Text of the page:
In the Digital World, Do Not Overlook the Risks Hidden in Hardware

Hardware asset management is an important piece of data security risk management – and it is often overlooked by organizations focused too heavily on prioritizing their cybersecurity defenses and managing the risk of digital data breaches. But poor management of hardware assets can also expose sensitive corporate data and lead to costly penalties. According to IBM, the cost of experiencing a data breach increased by 13% between 2020 and 2022, with the average now reaching $4.35 million globally ($9.9 million in the US). Recently, a financial services institution was fined $35m for its improper disposal of hard drives.

Shipping hardware, such as laptops and peripheral devices, with recoverable data insecurely exposes organizations to an increased risk of data breaches, while an ineffective data sanitization process makes in-transit data breaches more likely. Therefore, not only must IT asset managers ensure they have visibility and can manage their remote devices, but that data is protected during the life cycle of the asset. This includes having a trackable chain of custody when deploying hardware all the way through the end of life and disposition process which ensures data destruction on data bearing devices. Bad actors can salvage old hard drives from landfill or purchase recycled IT equipment with the intention of recovering data on assets that have not been appropriately wiped. Wiping can only be achieved reliably with the use of NIST 800-88 compliant and ADISA certified data wiping software, such as Teraware, which leaves nothing to chance. Any reputable contractor disposing of assets on behalf of an organization should supply auditing reports that verify complete data erasure and proof of the responsible physical destruction.

Keeping an Eye on the E-Waste Threat

While many IT assets can of course last much longer, some equipment deployed to employees at the start of lockdown, especially that which is insecure or underperforming, will have a lifespan of three to five years and will soon need to be replaced. Not only is this expensive for organizations to maintain, but the impact on the wider environment from an ongoing churn of hardware typically composed of plastics and metals being sent to landfill cannot be overstated. E-waste is the world’s fastest growing waste stream, with the UN e-waste coalition and PACE estimating the annual value of global e-waste at over $62.5 billion.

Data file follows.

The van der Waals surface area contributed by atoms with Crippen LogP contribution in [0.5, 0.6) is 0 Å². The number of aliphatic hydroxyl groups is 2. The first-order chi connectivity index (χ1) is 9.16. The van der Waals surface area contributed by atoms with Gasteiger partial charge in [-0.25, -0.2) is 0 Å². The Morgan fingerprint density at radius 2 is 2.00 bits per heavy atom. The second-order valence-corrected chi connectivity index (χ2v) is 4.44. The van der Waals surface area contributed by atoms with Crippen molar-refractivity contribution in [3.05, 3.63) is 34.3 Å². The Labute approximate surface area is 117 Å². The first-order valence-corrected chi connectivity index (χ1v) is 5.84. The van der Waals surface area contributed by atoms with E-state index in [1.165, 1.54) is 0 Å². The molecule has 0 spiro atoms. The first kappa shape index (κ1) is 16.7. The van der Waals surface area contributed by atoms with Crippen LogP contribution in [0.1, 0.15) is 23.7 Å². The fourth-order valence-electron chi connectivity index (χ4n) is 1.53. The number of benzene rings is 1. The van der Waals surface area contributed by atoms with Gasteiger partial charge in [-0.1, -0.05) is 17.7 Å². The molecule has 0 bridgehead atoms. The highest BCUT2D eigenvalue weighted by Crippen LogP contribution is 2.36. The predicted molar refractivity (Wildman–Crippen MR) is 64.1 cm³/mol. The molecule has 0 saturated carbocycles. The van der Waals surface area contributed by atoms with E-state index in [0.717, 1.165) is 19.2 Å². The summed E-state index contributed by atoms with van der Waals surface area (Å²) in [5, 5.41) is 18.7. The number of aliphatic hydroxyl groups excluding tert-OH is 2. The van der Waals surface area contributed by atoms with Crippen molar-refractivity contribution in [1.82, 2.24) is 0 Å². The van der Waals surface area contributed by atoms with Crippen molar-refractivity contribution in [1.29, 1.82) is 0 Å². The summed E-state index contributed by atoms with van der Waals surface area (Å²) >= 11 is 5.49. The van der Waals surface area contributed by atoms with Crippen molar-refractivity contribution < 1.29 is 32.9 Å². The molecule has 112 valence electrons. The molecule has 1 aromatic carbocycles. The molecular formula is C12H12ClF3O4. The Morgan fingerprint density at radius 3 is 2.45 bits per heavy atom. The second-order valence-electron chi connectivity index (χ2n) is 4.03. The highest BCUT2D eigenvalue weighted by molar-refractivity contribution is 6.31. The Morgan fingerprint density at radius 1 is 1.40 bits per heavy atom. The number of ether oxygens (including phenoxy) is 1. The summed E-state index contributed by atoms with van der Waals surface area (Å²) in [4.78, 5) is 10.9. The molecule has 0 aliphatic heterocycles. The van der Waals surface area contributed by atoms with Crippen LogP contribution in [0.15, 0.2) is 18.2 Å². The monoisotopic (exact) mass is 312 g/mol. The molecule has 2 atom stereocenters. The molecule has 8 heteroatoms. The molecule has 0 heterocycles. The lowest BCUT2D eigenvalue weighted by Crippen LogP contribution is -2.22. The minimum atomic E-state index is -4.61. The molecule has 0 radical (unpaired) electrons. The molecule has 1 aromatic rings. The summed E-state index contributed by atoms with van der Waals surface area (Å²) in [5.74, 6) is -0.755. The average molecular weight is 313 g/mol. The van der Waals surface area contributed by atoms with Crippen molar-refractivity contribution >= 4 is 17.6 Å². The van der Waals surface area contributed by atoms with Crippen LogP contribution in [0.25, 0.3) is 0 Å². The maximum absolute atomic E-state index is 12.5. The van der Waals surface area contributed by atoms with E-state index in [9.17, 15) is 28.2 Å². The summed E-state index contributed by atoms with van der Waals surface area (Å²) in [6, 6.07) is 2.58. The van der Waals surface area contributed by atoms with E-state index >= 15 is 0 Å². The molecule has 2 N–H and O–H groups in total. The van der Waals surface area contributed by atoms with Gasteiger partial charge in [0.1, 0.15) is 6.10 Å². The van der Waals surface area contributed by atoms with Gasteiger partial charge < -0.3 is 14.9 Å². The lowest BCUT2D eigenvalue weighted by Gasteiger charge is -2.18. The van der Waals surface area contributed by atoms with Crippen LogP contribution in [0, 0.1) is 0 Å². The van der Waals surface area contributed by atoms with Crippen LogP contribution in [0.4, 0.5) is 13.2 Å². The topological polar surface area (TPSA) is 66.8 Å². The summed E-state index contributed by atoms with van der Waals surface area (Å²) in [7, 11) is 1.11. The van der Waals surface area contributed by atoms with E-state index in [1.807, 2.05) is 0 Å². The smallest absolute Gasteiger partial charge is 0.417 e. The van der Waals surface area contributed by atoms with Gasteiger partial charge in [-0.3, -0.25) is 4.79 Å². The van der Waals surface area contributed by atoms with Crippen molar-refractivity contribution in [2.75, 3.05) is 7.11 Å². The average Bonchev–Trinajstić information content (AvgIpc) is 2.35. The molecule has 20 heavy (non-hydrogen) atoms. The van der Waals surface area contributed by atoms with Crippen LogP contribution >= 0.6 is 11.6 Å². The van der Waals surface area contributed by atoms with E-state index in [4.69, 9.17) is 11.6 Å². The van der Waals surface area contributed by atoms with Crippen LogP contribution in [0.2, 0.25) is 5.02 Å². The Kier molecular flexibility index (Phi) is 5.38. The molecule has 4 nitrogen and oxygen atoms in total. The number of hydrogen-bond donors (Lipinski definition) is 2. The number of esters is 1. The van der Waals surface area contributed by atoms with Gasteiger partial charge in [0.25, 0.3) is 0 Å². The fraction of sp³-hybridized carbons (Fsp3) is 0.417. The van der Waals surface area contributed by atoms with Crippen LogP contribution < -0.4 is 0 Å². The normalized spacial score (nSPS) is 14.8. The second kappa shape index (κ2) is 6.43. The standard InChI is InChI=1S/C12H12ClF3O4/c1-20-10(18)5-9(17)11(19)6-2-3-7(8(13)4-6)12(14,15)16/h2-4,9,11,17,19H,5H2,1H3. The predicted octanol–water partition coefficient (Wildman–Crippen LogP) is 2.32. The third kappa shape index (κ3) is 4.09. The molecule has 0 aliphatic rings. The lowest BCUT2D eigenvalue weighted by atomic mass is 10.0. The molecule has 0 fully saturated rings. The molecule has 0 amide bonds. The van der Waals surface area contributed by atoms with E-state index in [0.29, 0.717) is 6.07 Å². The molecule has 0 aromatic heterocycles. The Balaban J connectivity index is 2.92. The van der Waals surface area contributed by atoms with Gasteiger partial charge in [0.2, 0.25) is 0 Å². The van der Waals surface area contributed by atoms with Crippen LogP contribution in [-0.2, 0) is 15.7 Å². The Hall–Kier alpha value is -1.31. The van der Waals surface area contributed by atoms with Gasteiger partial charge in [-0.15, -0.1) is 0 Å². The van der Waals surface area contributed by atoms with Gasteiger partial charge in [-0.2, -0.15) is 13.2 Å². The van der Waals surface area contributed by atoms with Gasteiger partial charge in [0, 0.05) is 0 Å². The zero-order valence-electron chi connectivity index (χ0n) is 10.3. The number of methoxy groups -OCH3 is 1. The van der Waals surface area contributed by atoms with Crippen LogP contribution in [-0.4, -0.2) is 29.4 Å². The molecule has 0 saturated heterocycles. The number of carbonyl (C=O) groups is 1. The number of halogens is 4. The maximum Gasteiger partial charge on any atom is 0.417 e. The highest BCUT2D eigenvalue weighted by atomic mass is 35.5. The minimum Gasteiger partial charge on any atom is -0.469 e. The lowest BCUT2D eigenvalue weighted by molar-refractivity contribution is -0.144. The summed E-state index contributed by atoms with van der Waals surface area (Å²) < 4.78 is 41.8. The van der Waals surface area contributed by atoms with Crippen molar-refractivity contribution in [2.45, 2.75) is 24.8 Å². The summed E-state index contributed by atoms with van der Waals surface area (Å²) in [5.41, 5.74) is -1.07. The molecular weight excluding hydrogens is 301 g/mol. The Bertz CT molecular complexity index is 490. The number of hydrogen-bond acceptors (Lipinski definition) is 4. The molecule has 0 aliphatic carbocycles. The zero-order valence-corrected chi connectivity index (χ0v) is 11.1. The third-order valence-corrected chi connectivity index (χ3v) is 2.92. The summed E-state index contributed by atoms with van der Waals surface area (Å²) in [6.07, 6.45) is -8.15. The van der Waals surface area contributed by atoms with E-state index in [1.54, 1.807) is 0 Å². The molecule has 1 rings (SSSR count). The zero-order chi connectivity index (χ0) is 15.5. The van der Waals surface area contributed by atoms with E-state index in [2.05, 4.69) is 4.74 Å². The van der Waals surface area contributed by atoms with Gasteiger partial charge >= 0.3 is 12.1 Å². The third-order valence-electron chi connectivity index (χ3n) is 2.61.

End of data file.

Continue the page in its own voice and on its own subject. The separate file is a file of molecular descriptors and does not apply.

As the pressure builds for organizations to set and meet ambitious sustainability targets, ITAD can help to reduce the environmental and financial impacts of workplace digital transformation by ensuring that rather than being thrown away, each asset is redeployed, recycled, or remarketed to recover a proportion of its original value. If recycling is not possible, the asset must be physically destroyed beyond recovery.

Workplace ITAM Key to an Organization’s Data Security

Workplace ITAM is core to any data security framework in the digital age and it is an element that no business can afford to be careless with considering the damaging impact of financial and reputational penalties should a breach occur. Of course, faced with a remote workforce, recruitment challenges and an ever-increasing number of IT assets to oversee, it is no wonder IT teams are overwhelmed and struggling under the pressure.

Enabling the continuation of remote work as the modern workplace transforms post-pandemic has improved people’s lives immeasurably in many cases. But in others, it has fast-tracked existing resourcing challenges that, if left unresolved, could spell disaster for an organization in the event of a data breach. With many IT leaders fully aware of the risks they are running by failing to implement a workplace IT asset management strategy, looking for ways to leverage the security expertise of specialist hardware ITAM providers is the right step on the road to taking back control of their assets.